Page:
On another note, I heard a great parenting tip last night. One dad wanted his kids to always look people in the eye when they were talking to someone, so he made up a game. Whenever the kids met someone new, the dad would always ask the kids after, "What was the color of the person's eyes?" It became a contest and you know what, it worked. The kids learned to shake hands, look people in the eye and pay attention to what the person was saying.
I love when I meet a kid who actually looks at me and doesn't look at the ground or shuffle their feet and mumble, so I think we will start the eye color game here too.
This weekend my aunt is hosting a 75th birthday party for my uncle. It's going to be a big outdoor event with lots of family coming from all over the country and one cousin traveling from China. We'll all go for a walk on the mountain near their house, which we always do when we visit them, and then we'll settle in for a big feast.
Everyone has been asked to bring a 'poem or doggerel'. My approach on this one is to gather facts about Charlie for a trivia quiz. It'll be multiple choice so the people who don't know as much about him have a shot at answering the questions. It's been hilarious talking to my cousins to gather the data. So far, the funniest one is how my uncle asked his wife to marry him. Answer, "Do you suppose we can hack it for the long haul?" So funny, and so out of character for him since he tends to be more formal.
But here's the thing. We just learned that his cancer has spread and he probably doesn't have that long. We all knew that the cancer was probably spreading, but now the fact of it is going to be front and center for all of us. It's going to be hard. He is a truly great guy and a big presence in my life.
But as much as I'm sorry we got the news this week, as I write this, I'm wondering if the timing of the news might not turn out to be ok. Maybe we'll all be that much more aware of how great things are right now, and Charlie will become aware, on a whole new level, how much his family loves him.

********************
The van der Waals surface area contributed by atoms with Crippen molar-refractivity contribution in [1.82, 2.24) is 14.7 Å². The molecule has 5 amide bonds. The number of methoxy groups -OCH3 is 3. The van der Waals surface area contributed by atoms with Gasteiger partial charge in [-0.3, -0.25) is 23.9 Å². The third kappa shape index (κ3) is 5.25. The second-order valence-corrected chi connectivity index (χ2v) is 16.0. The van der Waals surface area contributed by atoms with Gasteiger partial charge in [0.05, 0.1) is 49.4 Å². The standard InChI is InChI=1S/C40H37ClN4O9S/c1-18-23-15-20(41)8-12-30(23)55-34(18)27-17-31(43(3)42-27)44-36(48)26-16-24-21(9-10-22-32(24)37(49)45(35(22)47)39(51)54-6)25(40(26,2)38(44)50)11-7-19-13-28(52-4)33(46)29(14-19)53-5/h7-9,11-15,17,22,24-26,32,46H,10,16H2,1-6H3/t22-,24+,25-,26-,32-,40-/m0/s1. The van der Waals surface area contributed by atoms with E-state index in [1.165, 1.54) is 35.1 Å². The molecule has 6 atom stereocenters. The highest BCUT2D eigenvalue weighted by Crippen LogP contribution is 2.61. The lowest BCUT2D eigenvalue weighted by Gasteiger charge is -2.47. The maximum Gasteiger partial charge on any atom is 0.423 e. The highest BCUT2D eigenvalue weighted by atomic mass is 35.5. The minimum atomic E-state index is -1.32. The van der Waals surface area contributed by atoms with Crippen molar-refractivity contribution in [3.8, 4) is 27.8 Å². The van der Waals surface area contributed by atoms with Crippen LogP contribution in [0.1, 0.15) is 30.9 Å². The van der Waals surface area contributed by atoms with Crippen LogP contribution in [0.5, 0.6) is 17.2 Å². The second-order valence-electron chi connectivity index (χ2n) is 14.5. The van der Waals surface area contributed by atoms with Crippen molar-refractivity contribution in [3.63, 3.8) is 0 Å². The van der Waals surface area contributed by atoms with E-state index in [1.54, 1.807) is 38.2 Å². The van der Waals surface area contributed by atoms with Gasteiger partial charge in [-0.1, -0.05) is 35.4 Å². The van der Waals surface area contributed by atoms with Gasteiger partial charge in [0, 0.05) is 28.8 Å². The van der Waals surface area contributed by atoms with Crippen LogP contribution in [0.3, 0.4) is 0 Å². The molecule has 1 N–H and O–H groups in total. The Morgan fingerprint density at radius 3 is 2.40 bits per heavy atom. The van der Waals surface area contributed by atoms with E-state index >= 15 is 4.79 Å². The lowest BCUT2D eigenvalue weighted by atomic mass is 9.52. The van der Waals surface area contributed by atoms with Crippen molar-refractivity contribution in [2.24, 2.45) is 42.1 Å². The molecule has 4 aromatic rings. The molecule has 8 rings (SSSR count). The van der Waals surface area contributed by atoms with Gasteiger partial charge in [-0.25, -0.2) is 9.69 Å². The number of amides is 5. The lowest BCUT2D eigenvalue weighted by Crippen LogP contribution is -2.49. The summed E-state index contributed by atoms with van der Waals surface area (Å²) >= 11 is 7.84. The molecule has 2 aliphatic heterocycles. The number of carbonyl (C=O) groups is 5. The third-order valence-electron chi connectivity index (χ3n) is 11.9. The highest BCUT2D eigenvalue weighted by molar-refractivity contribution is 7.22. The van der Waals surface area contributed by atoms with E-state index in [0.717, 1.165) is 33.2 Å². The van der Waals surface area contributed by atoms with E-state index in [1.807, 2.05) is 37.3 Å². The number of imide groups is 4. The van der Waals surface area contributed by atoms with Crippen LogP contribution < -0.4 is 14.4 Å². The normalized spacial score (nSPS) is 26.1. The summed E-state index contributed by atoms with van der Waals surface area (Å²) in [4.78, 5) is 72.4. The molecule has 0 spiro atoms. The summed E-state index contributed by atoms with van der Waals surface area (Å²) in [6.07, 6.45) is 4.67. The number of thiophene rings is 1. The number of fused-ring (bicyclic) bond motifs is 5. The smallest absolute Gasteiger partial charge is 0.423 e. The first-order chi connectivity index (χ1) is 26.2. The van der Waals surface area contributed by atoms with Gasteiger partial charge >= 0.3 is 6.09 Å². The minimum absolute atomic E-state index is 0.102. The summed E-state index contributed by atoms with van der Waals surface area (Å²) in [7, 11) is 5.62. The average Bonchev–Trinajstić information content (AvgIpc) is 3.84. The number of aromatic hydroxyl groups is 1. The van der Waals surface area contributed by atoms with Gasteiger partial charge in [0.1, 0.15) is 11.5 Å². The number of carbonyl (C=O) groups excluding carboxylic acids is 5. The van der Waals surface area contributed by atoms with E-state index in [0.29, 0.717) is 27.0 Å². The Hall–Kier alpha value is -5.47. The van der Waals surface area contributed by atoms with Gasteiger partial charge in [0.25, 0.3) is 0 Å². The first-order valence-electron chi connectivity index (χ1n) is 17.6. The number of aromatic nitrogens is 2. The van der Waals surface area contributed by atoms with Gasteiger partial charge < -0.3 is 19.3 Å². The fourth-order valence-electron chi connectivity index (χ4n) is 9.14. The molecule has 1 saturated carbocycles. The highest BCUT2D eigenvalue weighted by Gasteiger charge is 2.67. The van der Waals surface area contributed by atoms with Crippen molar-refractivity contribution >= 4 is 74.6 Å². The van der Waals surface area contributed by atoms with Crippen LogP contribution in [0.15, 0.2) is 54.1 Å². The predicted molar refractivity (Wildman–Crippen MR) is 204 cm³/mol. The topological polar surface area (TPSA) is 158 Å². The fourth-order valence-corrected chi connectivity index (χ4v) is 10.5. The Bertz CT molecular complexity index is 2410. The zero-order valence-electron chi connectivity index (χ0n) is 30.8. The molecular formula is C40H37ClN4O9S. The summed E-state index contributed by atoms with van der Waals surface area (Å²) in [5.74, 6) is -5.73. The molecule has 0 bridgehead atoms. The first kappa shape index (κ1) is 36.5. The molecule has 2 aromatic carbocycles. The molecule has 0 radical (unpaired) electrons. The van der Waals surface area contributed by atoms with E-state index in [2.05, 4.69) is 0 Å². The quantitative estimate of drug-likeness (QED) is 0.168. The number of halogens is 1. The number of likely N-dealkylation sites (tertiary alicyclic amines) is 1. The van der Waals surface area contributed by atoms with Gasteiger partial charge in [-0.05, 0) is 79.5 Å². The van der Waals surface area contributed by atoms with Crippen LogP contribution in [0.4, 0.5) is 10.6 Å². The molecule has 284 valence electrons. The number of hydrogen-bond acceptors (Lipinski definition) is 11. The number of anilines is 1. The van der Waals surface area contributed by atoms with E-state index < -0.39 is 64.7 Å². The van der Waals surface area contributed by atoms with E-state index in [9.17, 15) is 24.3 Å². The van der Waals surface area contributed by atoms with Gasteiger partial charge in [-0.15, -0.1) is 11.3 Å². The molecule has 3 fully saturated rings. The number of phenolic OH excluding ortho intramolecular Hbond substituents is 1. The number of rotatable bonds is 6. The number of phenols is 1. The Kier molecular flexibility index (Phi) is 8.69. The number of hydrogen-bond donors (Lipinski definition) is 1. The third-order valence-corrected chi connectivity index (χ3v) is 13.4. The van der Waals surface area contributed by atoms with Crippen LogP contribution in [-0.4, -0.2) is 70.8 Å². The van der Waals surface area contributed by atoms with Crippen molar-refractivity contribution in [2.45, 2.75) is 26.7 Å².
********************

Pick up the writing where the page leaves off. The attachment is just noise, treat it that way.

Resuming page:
And the collective power of all of us together will scare that ol' disease into remission.
I've just discovered iPhoto albums. Oh man, are they great. I've got masses of digital photos on my computer, and have been worried that if something were to happen to my computer I could lose the photograhic record of my kids' young years. I've saved most of the photos to CDs, but apparently CDs don't last very long. We're supposed to copy the data on CDs every few years to make sure it holds up over time.
Yeah right. Who's going to remember to do that?
You probably know this already, but I just learned that if the CD is damaged in any way -- say a small scratch -- all the data is lost and irretrievable.
So, in other words, my backup system is pretty worthless.
In comes iPhoto albums. It took about 1/2 hour to chose a group of vacation photos, insert them into an iPhoto album album, rearrange the layout a bit and hit "print." Three days later I received a hardcover, beautifully printed book, complete with a large photo on the cover and a selection of photos inside, ranging from full-page prints to 2, 3 or 4 photos on a page.
Andy now thinks I'm a digital photo wiz and the whole process couldn't have been easier. Now that I am actually taking my photos off the computer and printing them, I'm feeling inspired to find the inner Stieglitz and use my camera to record my world. I might even take that Nikon class I've been thinking about....